Talking Mental Health with Dr. Peter Ventre

Peter Ventre, MD

Peter Ventre knows from his years of professional experience, that ridding oneself of an addiction is much more difficult than it sounds. For those who have never suffered from an addiction, the solution seems as simple as setting the addiction aside and walking away from it. Those who have known addiction or who are still suffering with one however, know that giving it up can often feel like giving up breathing or an integral part of themselves.

September is National Alcohol and Drug Addiction Recovery Month in the United States. In honor of this national awareness program, Dr. Peter Ventre would like to take this opportunity to more closely examine the nature of addiction. By better understanding the psychology and chemistry behind addiction, Dr. Ventre hopes more people will see the need for getting proper addiction recovery help for any friend or loved one who may be suffering from an addiction.

What is an Addiction?

Addiction used to be easier to pin down with a definition, says Dr. Peter Ventre, because it used to simply mean a chemical dependence on drugs or alcohol. In these cases of addiction, the body becomes used to the presence of certain substances within the addictive product. When these substances deplete, the body believes that it is missing something vital to its continued health. This leads to feelings of discomfort, pain, stress, etc. until the substance is reintroduced.

However, more recently, the definition of addiction has been expanded beyond the realm of chemical dependency. Addiction, it has been discovered, can also develop in some individuals around certain behaviors which most other individuals would not find addicting. These are called “behavioral addictions,” and they have much more to do with psychology than with chemistry.

What Do Addictions Have in Common?

Whatever form an addiction may take, says Dr. Peter Ventre, there are two criteria that all addictions meet.

  • First, an addiction is persistent. This means that somebody engaging in a self-destructive behavior once or twice is not addicted to it, regardless of what other issues may occur as a result. Those with addictions are those who regularly and habitually engage in the behavior in question. This habit formation can sometimes prove just as damaging as the addictive substance or behavior itself.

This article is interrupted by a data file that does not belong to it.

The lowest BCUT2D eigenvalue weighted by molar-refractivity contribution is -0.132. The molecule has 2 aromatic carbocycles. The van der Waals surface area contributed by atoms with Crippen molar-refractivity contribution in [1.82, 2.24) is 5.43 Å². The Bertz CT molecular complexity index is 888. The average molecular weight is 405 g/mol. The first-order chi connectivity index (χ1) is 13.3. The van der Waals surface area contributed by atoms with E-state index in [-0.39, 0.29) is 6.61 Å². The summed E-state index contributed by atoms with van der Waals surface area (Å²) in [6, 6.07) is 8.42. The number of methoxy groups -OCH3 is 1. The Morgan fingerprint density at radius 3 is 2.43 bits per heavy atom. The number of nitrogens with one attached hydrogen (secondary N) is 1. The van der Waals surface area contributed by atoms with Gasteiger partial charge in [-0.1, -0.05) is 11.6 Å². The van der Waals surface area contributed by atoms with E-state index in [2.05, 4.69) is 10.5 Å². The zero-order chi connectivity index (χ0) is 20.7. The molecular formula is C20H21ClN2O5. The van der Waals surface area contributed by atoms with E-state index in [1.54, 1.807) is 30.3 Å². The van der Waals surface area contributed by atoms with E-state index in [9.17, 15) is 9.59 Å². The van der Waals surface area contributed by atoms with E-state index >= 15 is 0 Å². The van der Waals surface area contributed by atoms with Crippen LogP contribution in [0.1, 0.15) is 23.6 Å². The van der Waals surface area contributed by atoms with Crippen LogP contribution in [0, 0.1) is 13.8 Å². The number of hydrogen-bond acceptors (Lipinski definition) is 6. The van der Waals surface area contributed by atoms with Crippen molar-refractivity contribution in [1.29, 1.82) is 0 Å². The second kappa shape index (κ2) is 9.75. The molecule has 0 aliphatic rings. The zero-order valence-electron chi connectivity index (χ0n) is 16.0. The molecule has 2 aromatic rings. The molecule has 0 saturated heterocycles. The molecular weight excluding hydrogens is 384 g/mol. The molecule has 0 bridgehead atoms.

For example, says Dr. Peter Ventre, an individual who drinks to excess over the course of a weekend does not necessarily have an addiction to alcohol. But an individual who drinks to excess most evenings as part of their daily routine very likely does.

  • Second, an addiction is maladaptive. This means that the pursuit of the addiction is counter-productive to the addicted individual’s health and, oftentimes, even to the goal which they seek to achieve through the addiction itself. This leads to the addiction undermining the pursuits of the addicted, which they then seek to address through further pursuit of the addiction, creating a vicious cycle. Despite this, addicted individuals cannot stop this pursuit.

For example, Dr. Peter Ventre explains, someone with a gambling addiction may have initially pursued gambling as a means of gaining more money yet ended up with a gambling addiction due to the rush and excitement Gambling addiction, also known as compulsive gambling, is a type of impulse-control disorder. Compulsive gamblers can’t control the impulse to gamble, even when they know their gambling is hurting themselves or their loved ones. Gambling is all they can think about and all they want to do, no matter the consequences. Compulsive gamblers keep gambling whether they’re up or down, broke or flush, happy or depressed. Even when they know the odds are against them, even when they can’t afford to lose, people with a gambling addiction can’t “stay off the bet.”